Let me preface this conversation by adding that I understand why this is a requirement in the hiring process…but…
I (like most people) have a signed agreement- usually in the non-disclosure agreement- regarding my compensation with my company. My compensation is supposed to be “company knowledge”. How then, in good taste, can I offer my specific salary history to other companies… who in general, would have me sign the same kind of agreement with them.
Let me close by saying that I don’t think it’s right (maybe legal) to disclose this information immediately upon submitting resumes, but could be used during the hiring process to facilitate salary negotiation. I also know that if I don’t submit this information, I would have taken myself out of contention before my resume even gets read- not matter how good (or bad) it is.
I’d suggest simply stating a range. If you make 62K, say “65-70K” and add that your salary includes quarterly bonues or something. It’s private information and there’s no way that the company could actually find out.
I guess it’s like somone asking another player in a poker game what their cards are. The player could be stupid/naive and simply tell all, or hold their cards close to their chest. I suggest the later.
giving your salary history is in your own best interest i think.
consider it this way- you wouldnt like to go out for a job and go through the process of interviews, getting excited, etc. then find out the position didnt offer what you expected.
in general I believe that if you give your history and an “expected” salary range within reason, it will help you get a good job with a good fit.
Most employers only really use a past salary range to screen out candidates that would be way too high outta range, and dont really use it to low-ball a salary based on your past jobs.
A good employer will pay a fair salary for the job. Maybe your past jobs might be lower, but it might have been a reason you left, so no sense in making a direct comparison.
Just my $0.01 - 0.03 worth
I have never experienced a company including salary history and compensation in a non-compete company secrets clause. what kind of industry was that? I’m no lawyer, but doesnt pass the smell test that your own salary would be subject to a non-discloure… Would disclosing your salary to the goverment (IRS) then break the clause?
The thing I find strange is a company will ask me for an expected salary range but will become very nervous when I come out and ask them what the budgeted salary range is for the position. I always try to point out the hypocrisy of this.
I don’t know why we need to play this dart game of salary. If a company tells me what there budget is, for the position we are discussing, then I will very quickly know if I am interested or not. When I tell them this they look at me like I have three heads.
So next think about changing the rules and have your answer be the question “How much have you budgeted for the position?”.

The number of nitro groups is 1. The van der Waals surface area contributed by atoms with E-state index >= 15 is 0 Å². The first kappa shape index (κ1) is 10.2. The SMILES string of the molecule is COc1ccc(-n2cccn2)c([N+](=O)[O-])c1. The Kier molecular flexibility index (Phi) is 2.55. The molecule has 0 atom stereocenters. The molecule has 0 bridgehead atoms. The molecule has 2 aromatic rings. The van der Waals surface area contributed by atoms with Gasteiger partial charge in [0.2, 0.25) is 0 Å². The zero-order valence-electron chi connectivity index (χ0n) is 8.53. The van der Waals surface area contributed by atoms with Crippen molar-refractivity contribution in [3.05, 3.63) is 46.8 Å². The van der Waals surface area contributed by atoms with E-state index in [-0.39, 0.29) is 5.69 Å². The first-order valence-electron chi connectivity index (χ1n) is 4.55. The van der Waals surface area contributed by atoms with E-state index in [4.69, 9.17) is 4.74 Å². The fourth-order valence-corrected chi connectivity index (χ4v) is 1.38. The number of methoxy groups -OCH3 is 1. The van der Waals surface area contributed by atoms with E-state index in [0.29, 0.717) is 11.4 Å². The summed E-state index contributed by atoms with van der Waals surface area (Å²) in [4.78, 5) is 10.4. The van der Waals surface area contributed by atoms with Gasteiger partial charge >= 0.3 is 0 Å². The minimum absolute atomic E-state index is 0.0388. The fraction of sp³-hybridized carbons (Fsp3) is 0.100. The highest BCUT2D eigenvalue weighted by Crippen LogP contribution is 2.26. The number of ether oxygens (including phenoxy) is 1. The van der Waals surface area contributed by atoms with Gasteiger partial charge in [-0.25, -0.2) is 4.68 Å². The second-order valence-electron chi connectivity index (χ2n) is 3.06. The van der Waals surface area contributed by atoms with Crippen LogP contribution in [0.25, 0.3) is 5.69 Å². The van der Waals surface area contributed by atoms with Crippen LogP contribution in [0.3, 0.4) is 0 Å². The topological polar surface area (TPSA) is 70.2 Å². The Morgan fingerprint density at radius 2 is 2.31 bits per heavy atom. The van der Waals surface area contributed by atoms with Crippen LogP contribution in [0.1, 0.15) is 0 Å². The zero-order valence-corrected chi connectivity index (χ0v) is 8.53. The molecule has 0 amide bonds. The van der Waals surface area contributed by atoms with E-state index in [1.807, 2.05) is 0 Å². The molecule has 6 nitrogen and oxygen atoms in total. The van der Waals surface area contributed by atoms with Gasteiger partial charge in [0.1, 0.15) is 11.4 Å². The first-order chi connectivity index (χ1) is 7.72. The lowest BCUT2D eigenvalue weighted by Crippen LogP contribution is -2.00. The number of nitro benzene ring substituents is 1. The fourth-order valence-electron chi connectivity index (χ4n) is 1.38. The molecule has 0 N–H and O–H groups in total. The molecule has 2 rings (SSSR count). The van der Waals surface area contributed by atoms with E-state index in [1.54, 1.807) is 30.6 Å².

Its a classic negotiation process. They want to pay you as little as possible, you want to make as much as possible. Depending on the position and timing, it’s either a buyer or sellers market. I don’t see that at hypocrcrisy.
Also, in most corporations, the range changes depending on the candidate. This is good because it allows wiggle room. If you had a senior position open, but found a great junior instead, of course you’re not going to give them the senior title or salary!
Trust me, I understand negotiation. You just have to decide if you want to play that game or not. What has been described is the Walmart mentality “The best for the cheapest”. If you want to be a commodity then follow that route. If you want to be considered a valuable item then you can’t follow that route.
I was negotiating with a company last year that wanted a Design Manager and did not have that much to spend. I talked with the CEO on three occasions and changed his mind to the fact that he needed a Chief Design Officer (I wrote the job description and business plan). Based what he would gain he changed the salary by three times and gave the individual more incentives as well. I didn’t take the job but i am consulting with the company to develop Design Thinking within the company.
Thanks for all the insight. On a couple notes…
I understand that most of the reasoning behind the salary history is to sift through the “highly” paid applicants.
Next, I’m afraid I wasn’t completely certain as to what document specifically refers to the non-disclosure of the your salary, but I could most certainly be fired/ reprimanded if it was found out that I was speaking of my salary to other employees.
Thanks again for the all the insight though. I’m going to post another topic shortly that I’d appreciate some ideas there too.
IT IS ABSOLUTELY ILLEGAL to fire, or discipline an employee for discussing salary or compensation. You have the right to discuss this with whom you want the disclosure you signed was not enforcible.
They can ask you to sign such an agreement, but it means absolutely nothing (yes, strange, I know). I can’t believe how many people don’t know this and how many companies still attempt to forbid these discussions… so:
IT’S YOUR INFO – SHARE IT WITH WHOMEVER YOU WANT.
Discussions of salaries benefit employee bargaining positions – keeping quiet about such things drives down compensation therefore benefiting employers.
Thanks for a seeming definitive answer to this one. As I said earlier, I have never heard of such employee clauses to limit discussion about salary and to me always sounded a little sketch…nice to know there is some common sense in the law protecting employees.